The Long Count date played a role in ceremonial occasions in that many of the dates of stelae are katun-ending dates (ending in 0.0.0) or half-katun-ending dates (ending in 10.0.0). These may have been auspicious days for special events to take place.
Other cycles of time played important roles in Maya timekeeping. The ritual, or tzolkin, cycle of 260 days was made of a number (1-13) and a day glyph (one out of 20). In advancing one day at a time, both the number and day name advanced. The position in the tzolkin was clearly important for ritual life because much of the Dresden Codex, a book of divination, relates to particular days in this cycle. Use of the 260 day cycle was widespread in Mesoamerica. It first appeared in the 6th century BC and its use persists to the present time.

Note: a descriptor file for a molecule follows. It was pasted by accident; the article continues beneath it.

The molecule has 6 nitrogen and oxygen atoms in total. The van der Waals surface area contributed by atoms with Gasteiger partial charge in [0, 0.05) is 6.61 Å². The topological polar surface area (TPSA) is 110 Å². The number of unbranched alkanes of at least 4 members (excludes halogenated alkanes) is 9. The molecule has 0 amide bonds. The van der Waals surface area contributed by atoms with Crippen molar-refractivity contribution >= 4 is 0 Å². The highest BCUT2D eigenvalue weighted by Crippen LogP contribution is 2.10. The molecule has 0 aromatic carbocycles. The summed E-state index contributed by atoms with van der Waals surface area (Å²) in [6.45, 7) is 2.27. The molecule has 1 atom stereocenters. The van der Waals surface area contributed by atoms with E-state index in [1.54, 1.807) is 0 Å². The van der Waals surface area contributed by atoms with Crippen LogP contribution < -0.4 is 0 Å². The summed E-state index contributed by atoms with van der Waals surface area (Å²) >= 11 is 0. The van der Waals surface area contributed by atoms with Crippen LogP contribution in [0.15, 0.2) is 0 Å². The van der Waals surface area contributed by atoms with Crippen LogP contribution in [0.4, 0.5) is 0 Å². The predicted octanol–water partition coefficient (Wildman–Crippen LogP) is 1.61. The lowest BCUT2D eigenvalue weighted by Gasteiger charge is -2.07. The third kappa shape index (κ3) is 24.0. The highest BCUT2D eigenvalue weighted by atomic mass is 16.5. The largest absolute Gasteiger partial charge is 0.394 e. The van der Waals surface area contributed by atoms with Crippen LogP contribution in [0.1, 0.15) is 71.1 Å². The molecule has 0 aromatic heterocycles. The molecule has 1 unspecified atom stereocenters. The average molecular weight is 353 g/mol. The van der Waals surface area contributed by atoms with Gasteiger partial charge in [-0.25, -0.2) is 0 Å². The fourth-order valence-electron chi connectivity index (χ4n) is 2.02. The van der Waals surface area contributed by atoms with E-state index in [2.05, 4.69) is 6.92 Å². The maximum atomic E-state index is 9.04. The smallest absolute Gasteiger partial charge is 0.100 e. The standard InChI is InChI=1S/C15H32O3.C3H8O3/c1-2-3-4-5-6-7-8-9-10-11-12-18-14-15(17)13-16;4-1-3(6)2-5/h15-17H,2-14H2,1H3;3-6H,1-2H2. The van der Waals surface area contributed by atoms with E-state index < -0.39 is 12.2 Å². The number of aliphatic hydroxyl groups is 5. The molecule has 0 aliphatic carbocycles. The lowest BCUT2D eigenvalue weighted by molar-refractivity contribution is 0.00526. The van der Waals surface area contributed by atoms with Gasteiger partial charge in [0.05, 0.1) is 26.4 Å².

Another time cycle that commonly appears on dates is the position in the haab or vague year. This cycle of 365 days is clearly intended to be an approximation to the solar year. The cycle is made up of 18 "months" of 20 days, plus five extra days (uayeb days). The uayeb days were thought to be unlucky. The days advanced in the same way as our days and months, unlike the tzolkin. The cycle was a more accurate approximation to the year than the tun, but it would become seriously in error over a period of many hundreds of years, which is the period over which it was used. Information from after the Spanish conquest shows that religious festivals were celebrated in certain months. Some of these events, such as the coming of rain and the time to harvest bee honey, were clearly seasonal events. It is not known what was done about the inaccuracy of the vague year, which must have been recognized.